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OVERVIEW

About Total Knee Replacement

Joint replacements are becoming more common. Hips and knees are most frequently replaced joints. In 2006, there were 542,000 total knee and 231,000 total hip replacements.

Protheses, also known as a new joint, are made from plastic, metal or both. The prosthesis can be cemented or left uncemented. A prosthesis that is not cemented is made so that bones can grow into it.

The first total knee replacements were made in the 1950s. They did not mimic the natural movement of the knee. These procedures were notorious for high failure rates and complications. The design and fitting of knee implants has improved with the advent of total knee replacement technology over the past 10 to15 years.

When x-rays or other tests reveal joint damage, total knee replacement may be the best option. This is when persistent, moderate-to-severe pain doesn’t improve with nonsurgical treatment and when their knee joint has a limited range of motion that affects their quality life.

Patients between 60-75 years old were the most suitable candidates for total knee replacement in the past. In the last two decades, this age range has expanded to include patients over 75 who are more likely to have health problems and patients under 60 who are more active and will likely be subject to greater mechanical stress.

Around 90% of patients experience a rapid and significant reduction in pain and feel better overall. They also have improved joint function. While most total knee replacements are successful, there is always the possibility of failure and a revision may be necessary. You are at greater risk if you are younger than 55, if you’re male, if your health is poor, or a person with osteoarthritis, an infection, or any other illness.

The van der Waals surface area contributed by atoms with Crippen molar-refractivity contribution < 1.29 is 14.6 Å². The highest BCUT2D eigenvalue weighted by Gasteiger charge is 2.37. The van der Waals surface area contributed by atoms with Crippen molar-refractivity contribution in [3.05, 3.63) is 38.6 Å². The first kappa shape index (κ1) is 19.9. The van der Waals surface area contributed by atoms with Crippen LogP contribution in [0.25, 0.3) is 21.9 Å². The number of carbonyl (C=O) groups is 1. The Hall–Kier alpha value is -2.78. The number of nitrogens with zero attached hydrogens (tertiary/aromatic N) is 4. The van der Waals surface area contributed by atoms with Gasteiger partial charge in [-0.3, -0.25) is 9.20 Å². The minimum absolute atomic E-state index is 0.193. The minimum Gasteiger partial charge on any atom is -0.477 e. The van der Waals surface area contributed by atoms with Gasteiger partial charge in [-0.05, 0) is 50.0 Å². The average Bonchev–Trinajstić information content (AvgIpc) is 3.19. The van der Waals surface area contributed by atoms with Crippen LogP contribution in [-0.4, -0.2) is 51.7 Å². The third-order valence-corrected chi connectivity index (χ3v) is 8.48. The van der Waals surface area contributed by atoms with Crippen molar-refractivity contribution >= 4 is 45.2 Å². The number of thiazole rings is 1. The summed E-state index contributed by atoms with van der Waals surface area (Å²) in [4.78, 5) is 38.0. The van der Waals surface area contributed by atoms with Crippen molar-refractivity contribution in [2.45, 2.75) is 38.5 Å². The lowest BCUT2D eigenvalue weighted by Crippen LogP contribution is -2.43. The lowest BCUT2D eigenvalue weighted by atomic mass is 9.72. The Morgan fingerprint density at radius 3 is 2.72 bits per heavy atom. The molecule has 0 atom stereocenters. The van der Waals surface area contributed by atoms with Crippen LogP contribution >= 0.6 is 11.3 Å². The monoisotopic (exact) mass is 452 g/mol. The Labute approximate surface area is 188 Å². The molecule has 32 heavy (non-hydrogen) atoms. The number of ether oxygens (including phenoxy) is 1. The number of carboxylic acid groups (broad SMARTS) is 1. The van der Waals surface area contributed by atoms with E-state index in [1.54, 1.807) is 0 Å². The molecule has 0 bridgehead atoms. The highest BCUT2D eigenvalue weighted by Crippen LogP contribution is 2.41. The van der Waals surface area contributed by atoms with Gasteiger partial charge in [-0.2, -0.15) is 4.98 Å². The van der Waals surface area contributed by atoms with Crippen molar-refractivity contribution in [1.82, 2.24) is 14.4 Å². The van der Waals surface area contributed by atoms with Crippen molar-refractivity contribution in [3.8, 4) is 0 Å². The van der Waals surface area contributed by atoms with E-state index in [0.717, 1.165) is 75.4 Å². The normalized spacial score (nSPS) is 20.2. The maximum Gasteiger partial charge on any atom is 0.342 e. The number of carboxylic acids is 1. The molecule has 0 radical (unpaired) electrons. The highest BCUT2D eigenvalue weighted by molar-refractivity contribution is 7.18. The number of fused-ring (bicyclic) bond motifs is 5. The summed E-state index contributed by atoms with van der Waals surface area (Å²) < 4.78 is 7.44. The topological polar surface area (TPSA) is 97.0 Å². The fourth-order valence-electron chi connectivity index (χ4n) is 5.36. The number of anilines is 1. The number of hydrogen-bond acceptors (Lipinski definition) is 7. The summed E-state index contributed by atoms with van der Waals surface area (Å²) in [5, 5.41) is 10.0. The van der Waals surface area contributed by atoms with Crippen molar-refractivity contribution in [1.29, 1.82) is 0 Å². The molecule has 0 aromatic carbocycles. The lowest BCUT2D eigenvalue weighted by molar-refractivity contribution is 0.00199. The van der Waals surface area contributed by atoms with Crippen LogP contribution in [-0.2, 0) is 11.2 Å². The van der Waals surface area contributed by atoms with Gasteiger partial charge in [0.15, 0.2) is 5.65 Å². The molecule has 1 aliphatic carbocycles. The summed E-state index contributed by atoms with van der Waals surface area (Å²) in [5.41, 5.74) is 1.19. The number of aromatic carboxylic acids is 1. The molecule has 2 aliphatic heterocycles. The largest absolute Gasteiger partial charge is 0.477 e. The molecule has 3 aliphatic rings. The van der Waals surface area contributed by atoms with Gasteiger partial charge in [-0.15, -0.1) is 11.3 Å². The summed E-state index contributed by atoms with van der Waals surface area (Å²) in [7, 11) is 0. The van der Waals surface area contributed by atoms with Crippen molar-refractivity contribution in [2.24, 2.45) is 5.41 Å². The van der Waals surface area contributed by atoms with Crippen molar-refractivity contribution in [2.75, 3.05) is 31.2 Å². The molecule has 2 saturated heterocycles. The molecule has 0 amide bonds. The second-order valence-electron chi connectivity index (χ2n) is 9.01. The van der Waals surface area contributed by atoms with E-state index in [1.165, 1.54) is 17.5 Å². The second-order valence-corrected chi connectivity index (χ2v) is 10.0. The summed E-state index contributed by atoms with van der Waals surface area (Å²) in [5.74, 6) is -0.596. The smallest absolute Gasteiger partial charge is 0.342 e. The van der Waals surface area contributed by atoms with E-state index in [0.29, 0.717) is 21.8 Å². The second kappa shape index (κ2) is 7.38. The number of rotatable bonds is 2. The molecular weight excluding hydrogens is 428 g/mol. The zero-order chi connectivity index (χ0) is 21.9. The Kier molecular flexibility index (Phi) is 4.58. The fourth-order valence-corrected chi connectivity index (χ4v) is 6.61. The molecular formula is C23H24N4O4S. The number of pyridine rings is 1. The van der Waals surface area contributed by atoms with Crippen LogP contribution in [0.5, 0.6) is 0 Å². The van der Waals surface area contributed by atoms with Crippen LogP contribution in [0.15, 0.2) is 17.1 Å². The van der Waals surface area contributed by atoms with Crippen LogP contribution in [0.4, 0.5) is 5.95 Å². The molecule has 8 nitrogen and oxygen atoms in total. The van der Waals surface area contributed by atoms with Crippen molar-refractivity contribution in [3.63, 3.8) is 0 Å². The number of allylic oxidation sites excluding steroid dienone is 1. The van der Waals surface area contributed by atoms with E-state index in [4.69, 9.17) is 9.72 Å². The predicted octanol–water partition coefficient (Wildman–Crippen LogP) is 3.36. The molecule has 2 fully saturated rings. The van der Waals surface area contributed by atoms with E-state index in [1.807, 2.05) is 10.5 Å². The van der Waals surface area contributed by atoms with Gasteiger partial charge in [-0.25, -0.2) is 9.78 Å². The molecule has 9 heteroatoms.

Physical Therapy Pre and Post Surgery

You should consult a physical therapist before and after a knee replacement.

  • Physical therapy has been proven to be effective in treating arthritis. A physical therapist-directed program could help you delay or even avoid knee replacement.
  • It is proven that a pre-surgical visit to a physical therapist and completing a “prehab program” (a series of rehabilitative exercises) can increase strength and speed up the recovery process.
  • It is essential to provide post-surgical physical therapy for patients with knee replacements. Most knee replacement patients feel a reduction in pain. However, most patients with knee replacements experience significant muscle weakness, loss or limitation of movement, and limited function. After surgery, a physical therapist can help you to improve your strength and mobility as well as your function.

Call us to find out how we can assist you.

Physical Therapy
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Neuromuscular Re-education
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Vestibular Therapy
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Therapeutic Exercise
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Manual Therapy
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Joint Mobilization

Core Training
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IASTM
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Blood Flow Restriction
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Physical Therapy for Dancers
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Shockwave Therapy
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Dry Needling